In a blow to those employees who suffer from stress and anxiety caused by abusive employers, a California Court of Appeals has determined that “an employee’s inability to work under a particular supervisor because of anxiety and stress related to the supervisor’s standard oversight of the employee’s job performance does not constitute a mental disability” under the California Fair Employment and Housing Act.
In Higgins-Williams v. Sutter Medical Foundation 14 C.D.O.S. 5245 (2015), the Plaintiff worked as a clinical assistant for Sutter Medical Foundation for nearly three years when her doctor diagnosed her as having “adjustment disorder with anxiety” and further reported that her disabling condition was “stress when dealing with her Human Resources and manager.” Plaintiff took a medical leave and as soon as she returned, her manager gave her a negative performance review (the first negative review she received at Sutter). On her second day back at work, Plaintiff’s manager grabbed her arm and yelled at her and Plaintiff suffered a panic attack as a result. Plaintiff’s doctor put her on another medical leave.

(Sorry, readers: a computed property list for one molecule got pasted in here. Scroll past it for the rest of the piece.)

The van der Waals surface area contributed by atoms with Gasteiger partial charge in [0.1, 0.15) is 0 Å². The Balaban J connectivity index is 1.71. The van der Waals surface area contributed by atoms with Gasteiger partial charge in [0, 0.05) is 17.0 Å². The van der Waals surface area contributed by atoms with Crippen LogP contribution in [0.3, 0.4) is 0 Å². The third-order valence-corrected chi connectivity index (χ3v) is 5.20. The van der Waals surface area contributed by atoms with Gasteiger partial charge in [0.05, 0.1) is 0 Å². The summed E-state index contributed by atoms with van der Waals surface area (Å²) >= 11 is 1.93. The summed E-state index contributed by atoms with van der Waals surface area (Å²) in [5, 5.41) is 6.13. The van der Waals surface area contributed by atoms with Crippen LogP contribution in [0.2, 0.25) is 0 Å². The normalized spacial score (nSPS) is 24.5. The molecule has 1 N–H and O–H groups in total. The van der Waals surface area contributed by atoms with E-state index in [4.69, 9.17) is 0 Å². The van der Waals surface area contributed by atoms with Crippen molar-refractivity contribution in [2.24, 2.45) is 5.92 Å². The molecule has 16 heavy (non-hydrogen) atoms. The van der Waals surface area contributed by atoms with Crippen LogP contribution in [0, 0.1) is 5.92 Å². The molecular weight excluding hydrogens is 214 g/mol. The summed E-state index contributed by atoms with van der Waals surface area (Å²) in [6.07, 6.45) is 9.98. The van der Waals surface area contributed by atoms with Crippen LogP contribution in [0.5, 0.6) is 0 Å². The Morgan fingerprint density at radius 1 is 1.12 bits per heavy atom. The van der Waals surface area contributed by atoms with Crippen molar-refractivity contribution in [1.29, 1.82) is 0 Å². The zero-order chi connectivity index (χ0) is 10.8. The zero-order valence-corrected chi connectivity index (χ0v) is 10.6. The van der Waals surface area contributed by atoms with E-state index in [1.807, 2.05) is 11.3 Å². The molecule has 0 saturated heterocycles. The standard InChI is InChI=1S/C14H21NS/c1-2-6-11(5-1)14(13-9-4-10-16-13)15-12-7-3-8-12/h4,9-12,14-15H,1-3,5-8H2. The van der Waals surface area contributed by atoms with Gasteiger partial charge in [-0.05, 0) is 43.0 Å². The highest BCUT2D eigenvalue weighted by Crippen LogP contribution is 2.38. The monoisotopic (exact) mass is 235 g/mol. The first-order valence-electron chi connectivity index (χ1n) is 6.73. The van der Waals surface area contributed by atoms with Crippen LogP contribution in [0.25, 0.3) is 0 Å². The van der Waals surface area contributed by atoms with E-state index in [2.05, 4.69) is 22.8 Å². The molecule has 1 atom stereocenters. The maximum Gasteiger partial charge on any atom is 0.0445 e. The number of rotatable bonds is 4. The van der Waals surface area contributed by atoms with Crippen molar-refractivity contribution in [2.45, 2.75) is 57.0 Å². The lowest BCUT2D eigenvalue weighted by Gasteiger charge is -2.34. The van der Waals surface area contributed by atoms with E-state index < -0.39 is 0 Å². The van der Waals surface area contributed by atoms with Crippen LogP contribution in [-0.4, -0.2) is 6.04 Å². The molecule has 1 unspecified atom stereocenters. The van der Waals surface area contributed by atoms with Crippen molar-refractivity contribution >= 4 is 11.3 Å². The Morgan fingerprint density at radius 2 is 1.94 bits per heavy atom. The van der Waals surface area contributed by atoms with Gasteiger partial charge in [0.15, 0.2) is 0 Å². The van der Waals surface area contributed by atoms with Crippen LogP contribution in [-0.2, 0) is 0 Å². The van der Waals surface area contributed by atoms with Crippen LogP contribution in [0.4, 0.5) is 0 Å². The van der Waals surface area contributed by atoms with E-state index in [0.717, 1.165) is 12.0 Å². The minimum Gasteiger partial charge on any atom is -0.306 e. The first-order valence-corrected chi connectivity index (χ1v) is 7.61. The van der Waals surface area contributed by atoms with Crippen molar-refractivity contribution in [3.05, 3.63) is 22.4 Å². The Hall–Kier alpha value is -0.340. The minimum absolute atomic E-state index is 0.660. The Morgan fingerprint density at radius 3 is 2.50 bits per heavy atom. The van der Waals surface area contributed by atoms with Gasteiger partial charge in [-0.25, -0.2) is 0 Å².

Plaintiff then requested, as a reasonable accommodation for her disability, to transfer to a different department so that she could work under a different supervisor and manager. Although Plaintiff and her doctor repeatedly reported to Sutter that she could return to work in a different department under a different manager, Sutter instead chose to extend her medical leave and eventually terminated her employment rather than accommodate her with a transfer.